- In most cases, your pension will be split between you and your soon-to-be-ex-spouse during a divorce
- If you prefer to keep your pension intact, you can negotiate other items, giving up more of your share of your savings account, for instance, to ensure your retirement savings is there when you need it
- Judges won’t always split pensions in half. The decision will be made based on the entire financial picture
If you have a pension for your retirement, divorce can throw a wrench into your plans. Courts will divide all marital assets based on local laws, and pensions are considered an asset. If you still want to have a substantial pension after divorce, it’s important to know your rights.
How does retirement work in a divorce? During preparations for your court date, you’ll likely be asked to provide a list of all your assets, including any retirement accounts you hold. The court will only look at the money you accumulated during the time you were married to your soon-to-be-ex. In other words, the portion of your pension that was in place for the years before you tied the knot won’t be counted. The portion of the pension that is earned during the marriage then is considered a joint asset and is divided in the divorce decree.
Here are a few other details you’ll need to know if you have a pension and a divorce is in your future.
Rights Vary Based on State
When it comes to divorce and retirement pay, there is no one-size-fits-all answer. There’s a good reason for that. Asset splits are decided by state law, and those laws vary from one state to another. That’s in addition to the discretion the judge will use in applying those laws. There are two major types of laws governing the division of assets in a divorce:
- Common law--In most states, property acquired by a spouse is that spouse’s. That doesn’t mean the assets won’t be split, though. The division just isn’t as straightforward as it is in a community property state. If you live in a state that follows common law in dividing marital assets, your pension, along with other assets, will be divided by the judge, taking all factors into consideration.
- Community property--In a handful of states, all assets acquired during marriage belong to both parties, even if an asset is put only in one person’s name. If you live in Louisiana, Arizona, California, Texas, Washington, Idaho, Nevada, New Mexico, or Wisconsin, community property laws apply to you.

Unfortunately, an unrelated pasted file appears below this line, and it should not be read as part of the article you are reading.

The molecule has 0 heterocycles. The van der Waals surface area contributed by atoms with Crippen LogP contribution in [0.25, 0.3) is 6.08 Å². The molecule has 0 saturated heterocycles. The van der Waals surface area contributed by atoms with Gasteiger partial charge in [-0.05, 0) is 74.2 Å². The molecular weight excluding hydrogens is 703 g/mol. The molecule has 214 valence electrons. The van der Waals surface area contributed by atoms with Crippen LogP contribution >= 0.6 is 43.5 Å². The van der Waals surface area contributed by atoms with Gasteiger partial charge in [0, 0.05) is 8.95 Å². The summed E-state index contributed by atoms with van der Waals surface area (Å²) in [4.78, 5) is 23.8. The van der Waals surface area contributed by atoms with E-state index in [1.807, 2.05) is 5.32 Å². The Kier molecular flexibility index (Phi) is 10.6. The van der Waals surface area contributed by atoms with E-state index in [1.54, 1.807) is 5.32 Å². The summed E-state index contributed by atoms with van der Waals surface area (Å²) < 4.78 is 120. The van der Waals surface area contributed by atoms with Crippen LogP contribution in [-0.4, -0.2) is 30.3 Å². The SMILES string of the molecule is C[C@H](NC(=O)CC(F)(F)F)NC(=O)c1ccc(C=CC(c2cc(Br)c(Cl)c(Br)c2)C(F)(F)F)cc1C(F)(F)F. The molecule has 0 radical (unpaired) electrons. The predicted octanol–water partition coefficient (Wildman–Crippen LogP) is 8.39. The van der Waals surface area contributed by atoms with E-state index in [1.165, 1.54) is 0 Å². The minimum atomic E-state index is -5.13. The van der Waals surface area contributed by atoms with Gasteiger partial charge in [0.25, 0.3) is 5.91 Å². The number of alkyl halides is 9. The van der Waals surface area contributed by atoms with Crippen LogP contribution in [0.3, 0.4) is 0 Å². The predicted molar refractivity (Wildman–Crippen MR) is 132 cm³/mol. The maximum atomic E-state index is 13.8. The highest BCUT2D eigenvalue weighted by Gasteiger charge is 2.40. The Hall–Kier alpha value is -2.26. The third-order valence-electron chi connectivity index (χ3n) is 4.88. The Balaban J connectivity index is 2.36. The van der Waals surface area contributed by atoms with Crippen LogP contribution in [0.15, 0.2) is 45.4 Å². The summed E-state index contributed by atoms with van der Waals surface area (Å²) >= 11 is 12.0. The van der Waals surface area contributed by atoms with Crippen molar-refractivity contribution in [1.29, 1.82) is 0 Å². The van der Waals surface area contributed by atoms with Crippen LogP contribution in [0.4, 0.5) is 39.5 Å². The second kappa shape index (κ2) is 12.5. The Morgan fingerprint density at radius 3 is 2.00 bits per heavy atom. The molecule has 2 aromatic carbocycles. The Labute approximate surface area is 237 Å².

Once you’ve narrowed down the general laws that apply to your situation, you may still be wondering, “Can my wife get my retirement if we divorce?” No matter which type of state you live in, the judge will look at the totality of your assets and come up with an equitable distribution. So if, for instance, your spouse has a pension, as well, and its value is comparable to yours, chances are the judge will decide to allow you each to keep your separate plans.
Review How Your Pension Payments are Distributed
When it comes to spouse retirement benefits after divorce, another important factor is how the funds are distributed. You may not realize it, but there are two different types of pension payouts:
- Single-life payout--With this type of retirement plan, payments are slightly higher in return for them stopping when you die, even if you have a surviving spouse.
- Joint-life payout--This retirement plan is set up to continue making slightly lower payments to your survivors even after your death.
This difference is relevant when answering the question, “Can my ex-spouse go after my retirement?” A retirement plan with a joint-life payout has already promised to take care of your spouse in the event of your death. This becomes a negotiation point during a divorce since, if the plan allows it, you can offer to leave the survivor benefit in place.
There’s another reason to pay attention to how the funds are distributed. You can’t simply take money out of a pension to pay your spouse. Instead, the divorce decree will need to be very specific as to how the plan assets are to be divided. Even with that, your spouse will have to file something called a Qualified Domestic Relations Order (QDRO) to direct the plan administrator to distribute the funds. The receiving spouse will be taxed on the funds unless they're rolled over.
Discuss With Your Partner & Leverage Other Assets
The best time to deal with how these types of things will be handled is long before the divorce is filed. You can protect yourself before marriage with a prenuptial agreement, including specific verbiage that protects your pension. You can also meet with an attorney and have a decree drawn up that states how things will be split in the event you divorce. Chances are, though, that by the time you start thinking about it, you’ll already be on your way to divorce court. One of the best things you do, if your spouse is amenable to it, is to sit down and discuss division of assets, including benefits, after separation. This is often the best way to work things out amicably. Even if things aren’t amicable, though, you can divide things up in a way that protects your own retirement savings. When it comes to divorce and pension rights, one of the best things to do is leverage other assets to keep your retirement savings intact. Negotiate a smaller share of your home’s value, for instance, in exchange for keeping your retirement account alone.
Even if divorce doesn’t appear to be in your future, asking, “How do I protect my retirement in a divorce?” is a great idea. It gives you the chance to examine your assets and make sure you’re protected. One of the best things you can do is meet with a Certified Financial Planner® who can conduct a full review of your assets and make recommendations to ensure both you and your spouse are equally setting aside money for retirement.